Summer Pierre¬†is a cartoonist, illustrator, writer, and teacher living in the Hudson Valley, New York. She is the author of the autobiographical comic series,¬†Paper Pencil Life, as well as the books¬†The Artist in the Office: How to Creatively Survive and Thrive Seven Days a Week¬†(“A virtual bible for artists and day jobs” -The Boston Globe) and¬†Great Gals: Inspired Ideas for Living a Kick-Ass Life.¬†Her writing and art have appeared in Pen America, The Rumpus, Hobart, and The Nashville Review among other places.
What do you do and how did you start?q How old were you when you realized you wanted to do what you’re currently doing and how old were you when you actually began.¬†
I am a musician, cartoonist, painter, and a writer. My dad likes to say that I was drawing as soon as I could hold a pen. I don’t remember ever not being able to draw or wanting to draw. When I was eleven I read The Outsiders by S.E. Hinton and thought, I want to do that, so I began to write. In 1995, I was incredibly inspired by the building movement of women in rock n’ roll and so I created my college thesis on women in rock. I was further inspired by my studies to pick up a guitar and start writing songs. Unfortunately, I was very stuck in the idea that I had to be one thing or another (musician, painter, writer, etc.) and I found my dry cycles for each medium frightening and a message that I wasn’t √écut out’ to do any one thing.
What jobs did you have before you went out on your own?
Receptionist, waitress, child care provider, temporary office-goon.
What steps did you take to create your own business?
The first absolute step was coming to terms with the fact that I didn‚Äôt have a scrap of faith that I could do something on my own, only a hope that I could. This is an ongoing process, that I continue with every day. The practical things that have been key are mailing list, staying in contact with people, through mailers and blogging, I am currently working with The Seed Handbook by Lynn Franks, which is teaching me a lot about formal business plans, which are also life plans.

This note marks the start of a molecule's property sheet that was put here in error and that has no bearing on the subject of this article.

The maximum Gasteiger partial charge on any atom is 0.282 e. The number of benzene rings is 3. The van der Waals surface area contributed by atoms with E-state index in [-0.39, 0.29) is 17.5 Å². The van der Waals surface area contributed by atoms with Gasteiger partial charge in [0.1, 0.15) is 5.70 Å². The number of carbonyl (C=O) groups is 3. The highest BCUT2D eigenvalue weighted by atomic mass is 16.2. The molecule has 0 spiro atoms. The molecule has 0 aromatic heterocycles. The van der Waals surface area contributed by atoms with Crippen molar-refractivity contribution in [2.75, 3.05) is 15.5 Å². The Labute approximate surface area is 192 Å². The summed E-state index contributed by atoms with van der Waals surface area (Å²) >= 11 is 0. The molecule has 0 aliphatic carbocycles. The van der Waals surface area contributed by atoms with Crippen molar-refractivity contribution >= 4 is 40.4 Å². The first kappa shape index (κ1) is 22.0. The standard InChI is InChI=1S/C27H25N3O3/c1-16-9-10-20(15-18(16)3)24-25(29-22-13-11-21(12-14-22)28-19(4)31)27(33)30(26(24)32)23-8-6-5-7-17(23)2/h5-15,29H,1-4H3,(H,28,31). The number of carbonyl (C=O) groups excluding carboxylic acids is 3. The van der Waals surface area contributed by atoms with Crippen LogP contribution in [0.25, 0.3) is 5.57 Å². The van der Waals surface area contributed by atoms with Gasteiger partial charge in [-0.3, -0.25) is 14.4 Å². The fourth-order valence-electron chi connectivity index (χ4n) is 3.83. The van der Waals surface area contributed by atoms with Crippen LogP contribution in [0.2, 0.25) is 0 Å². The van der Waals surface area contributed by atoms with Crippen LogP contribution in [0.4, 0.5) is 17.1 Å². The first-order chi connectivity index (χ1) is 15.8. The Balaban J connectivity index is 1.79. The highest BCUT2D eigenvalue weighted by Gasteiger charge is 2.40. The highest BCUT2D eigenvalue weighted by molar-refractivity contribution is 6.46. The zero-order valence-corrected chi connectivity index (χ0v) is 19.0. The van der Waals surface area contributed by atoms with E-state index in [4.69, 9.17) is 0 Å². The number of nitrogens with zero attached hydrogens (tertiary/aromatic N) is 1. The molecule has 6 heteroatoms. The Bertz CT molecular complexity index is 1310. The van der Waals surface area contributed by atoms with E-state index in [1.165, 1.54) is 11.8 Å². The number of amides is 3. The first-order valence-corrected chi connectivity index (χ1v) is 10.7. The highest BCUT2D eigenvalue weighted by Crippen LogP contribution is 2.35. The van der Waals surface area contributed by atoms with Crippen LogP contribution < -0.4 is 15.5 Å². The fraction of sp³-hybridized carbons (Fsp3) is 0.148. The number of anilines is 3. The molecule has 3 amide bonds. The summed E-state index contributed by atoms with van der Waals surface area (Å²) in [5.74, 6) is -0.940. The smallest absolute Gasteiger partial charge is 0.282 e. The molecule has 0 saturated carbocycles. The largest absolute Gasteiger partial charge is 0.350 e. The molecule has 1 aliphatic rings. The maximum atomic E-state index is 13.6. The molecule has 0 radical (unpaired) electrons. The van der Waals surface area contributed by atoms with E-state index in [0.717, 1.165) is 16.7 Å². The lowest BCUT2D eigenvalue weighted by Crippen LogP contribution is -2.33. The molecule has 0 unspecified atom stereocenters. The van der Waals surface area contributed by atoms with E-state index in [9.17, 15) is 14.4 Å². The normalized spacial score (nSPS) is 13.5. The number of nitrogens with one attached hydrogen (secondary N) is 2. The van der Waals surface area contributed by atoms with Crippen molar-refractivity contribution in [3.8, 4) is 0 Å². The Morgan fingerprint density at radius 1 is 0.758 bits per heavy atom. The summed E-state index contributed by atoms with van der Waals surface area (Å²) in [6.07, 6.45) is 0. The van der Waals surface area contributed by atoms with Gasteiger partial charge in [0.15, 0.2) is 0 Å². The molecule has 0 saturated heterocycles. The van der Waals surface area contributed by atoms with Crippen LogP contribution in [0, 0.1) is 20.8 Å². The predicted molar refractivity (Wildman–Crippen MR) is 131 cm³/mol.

What kind of formal education, training or experience do you have that applies to what you do?
I don’t really have any formal training other than going to a very liberal liberal arts college. It opened my horizons to great women and their work, which has been the foundation for everything I do.
What is the most rewarding aspect of what you do? The most frustrating?¬†
The most rewarding aspect of what I do is the exhilarating high of creating something and then watching it have a life of its own. The most frustrating is the doubt and the worry. Also, the drag of finances.
[infobox bg=”orange” color=”black” opacity=”on” subtitle=”Summer Pierre”]If you work to create the world you love, people will respond[/infobox]
What has been your biggest struggle(s)/challenge(s) with your creative career?
The biggest struggle for me has been to get out of my own way. For me doubt is the number one paralyzer. I question everything: what if I can never write a song again? What if I stink? What if I just don’t have it in me? I have found that the absolute key to combating doubt is to surround myself with people who are believing and who cheer loudly in my favor. Sometimes when I do a show I ask a friend to tell me I’m a good person regardless of how I do on stage. It may sound cheesy–but I have found it helps me not attach too much of my worth to what I produce. We’re all good no matter what we do. Sometimes we just need a little help to remember that.
Do you have any fears about what you do, and if so, how do you deal with them?¬†
I have fears of being financially sound, doubts about my abilities, self-worth, etc. To combat this, I work hard to remember what makes me happy and healthy, like getting up early to watch the sunrise and writing my morning pages, and walking. Also, I like to think of the wise words of Julie Wilson, a friend of Lynda Barry’s: “If you freak out, freak back in!”
What kind of work environment do you have?
I have a great room in my home filled with: a desk, pictures, white Christmas lights, glitter on the floor, a window to watch the sunrise, books, tapes, CDs, and cats.
Who or what are your inspirations?
Pilgrim at Tinker Creek by Annie Dillard, To Kill a Mockingbird by Harper Lee, Sylvia Plath, Lynda Barry, Georgia O’Keeffe, Maira Kalman, Jean Michel-Basquiat, Frida Kahlo, Emily Carr, Margaret Wise Brown, Liz Phair, PJ Harvey, Lucinda Williams, Bruce Springsteen, Joni Mitchell, The Beatles, The Ramones, The Clash, , movies in technicolor, road trips, recorded poetry, photo booths, glitter, my little brother and sister, the color red, coffee, letters, and postcards.
Words of advice for those pursuing their creative goals.¬†
PLEASE DO IT NOW. You will never be adequately prepared, or have time to get ready to live your dreams. Start now. Also, If you work to create the world you love, people will respond. The J.D. Salinger quote I love goes something like this: “Write the book you most want to read.” I think that’s true for any medium.
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